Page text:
There has only been one time that I can recall when I broke from that stance, and that was with Wheel of Time. It seemed to me that the author Robert Jordan was going to finally finish the Wheel of Time. I had already cheated years earlier and read the first book and loved it (I wasn’t as rigid in my stance when I was younger), so I was anticipating reading the entire set. When he published the 11th volume, and said there was only one more to go (and based on his publication history, it seemed like it would come out pretty quickly), I started reading the set. And of course, the event that I was hoping to avoid happened… Jordan passed away, leaving the set unfinished. Luckily, in this case, a ghost writer (the extraordinarily talented Brandon Sanderson) was called in to finish the series, and so, a number of years later, I was able to restart the series one last time and read the entire 14-volume story. I will add a few thoughts below about the Wheel of Time (since I don’t want to write an entire blog post about it, and it sort of fits in here), but for now, back to GRRM.

So GRRM (and in a similar fashion, Patrick Rothfuss… another author I’m waiting on to finish their story) shows a disturbing trend that seems to say that the entire storytelling/publication process is very one-sided. The author/publisher has rights (protected by copyright laws) but any rights or reasonable expectations on the reader’s side is not addressed. They are not codified in law. They are not even addressed typically, to the point that I have seen many posts saying “GRRM doesn’t owe you (the reader) anything”.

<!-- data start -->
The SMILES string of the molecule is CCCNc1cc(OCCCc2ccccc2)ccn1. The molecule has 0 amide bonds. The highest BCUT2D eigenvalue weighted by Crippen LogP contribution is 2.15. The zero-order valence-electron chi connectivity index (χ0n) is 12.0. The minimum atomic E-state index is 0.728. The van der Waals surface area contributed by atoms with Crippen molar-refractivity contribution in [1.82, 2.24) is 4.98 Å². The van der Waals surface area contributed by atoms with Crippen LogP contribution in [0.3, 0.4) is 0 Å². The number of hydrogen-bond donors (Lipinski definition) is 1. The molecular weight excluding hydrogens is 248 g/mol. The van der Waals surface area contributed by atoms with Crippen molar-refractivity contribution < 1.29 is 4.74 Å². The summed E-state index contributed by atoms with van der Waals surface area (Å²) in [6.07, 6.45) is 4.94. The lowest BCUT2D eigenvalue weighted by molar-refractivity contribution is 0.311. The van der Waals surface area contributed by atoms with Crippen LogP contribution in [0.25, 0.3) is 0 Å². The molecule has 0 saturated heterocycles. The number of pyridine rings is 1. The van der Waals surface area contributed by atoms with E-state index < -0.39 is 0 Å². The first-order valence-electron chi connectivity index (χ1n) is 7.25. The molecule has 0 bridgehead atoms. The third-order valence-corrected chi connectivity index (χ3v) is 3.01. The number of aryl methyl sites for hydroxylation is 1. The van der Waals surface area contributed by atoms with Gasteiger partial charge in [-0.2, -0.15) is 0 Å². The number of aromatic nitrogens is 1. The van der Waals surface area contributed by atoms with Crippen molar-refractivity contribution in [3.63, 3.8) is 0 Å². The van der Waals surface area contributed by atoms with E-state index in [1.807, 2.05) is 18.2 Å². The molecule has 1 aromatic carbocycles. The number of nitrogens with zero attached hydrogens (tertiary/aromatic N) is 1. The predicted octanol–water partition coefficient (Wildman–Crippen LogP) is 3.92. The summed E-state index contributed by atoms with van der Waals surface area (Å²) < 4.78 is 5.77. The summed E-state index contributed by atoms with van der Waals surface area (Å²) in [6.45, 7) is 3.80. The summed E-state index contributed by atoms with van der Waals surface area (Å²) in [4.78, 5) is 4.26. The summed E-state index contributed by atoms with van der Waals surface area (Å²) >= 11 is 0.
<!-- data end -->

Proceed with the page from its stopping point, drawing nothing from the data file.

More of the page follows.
Here’s the problem though… I disagree with that statement (that the author owes nothing to the reader). When an author tells a story, that story is his. It is 100% his! It is (and absolutely should be) protected by copyright law. The problem is… the author does NOT own the ideas and stories that his (or her) story inspires. The author does NOT own the stories that have not yet been told!

So, when an author writes a story, but then refuses (or is unable) to complete it, does the author maintain ownership of the untold story?

To some extent, I believe that the answer is yes… but it is not to the same level as the published work, and to some extent, that protection might decrease over time. If the author is working to complete the story, then yes, the unwritten work should be protected. If, on the other hand, the story is NOT being written, then in my opinion, the degree of protection is less (probably significantly less). In that case, after a suitable period of time, I find it reasonable to think that the story might be completed by someone else, even without the author’s permission, and I would not consider that a copyright infringement.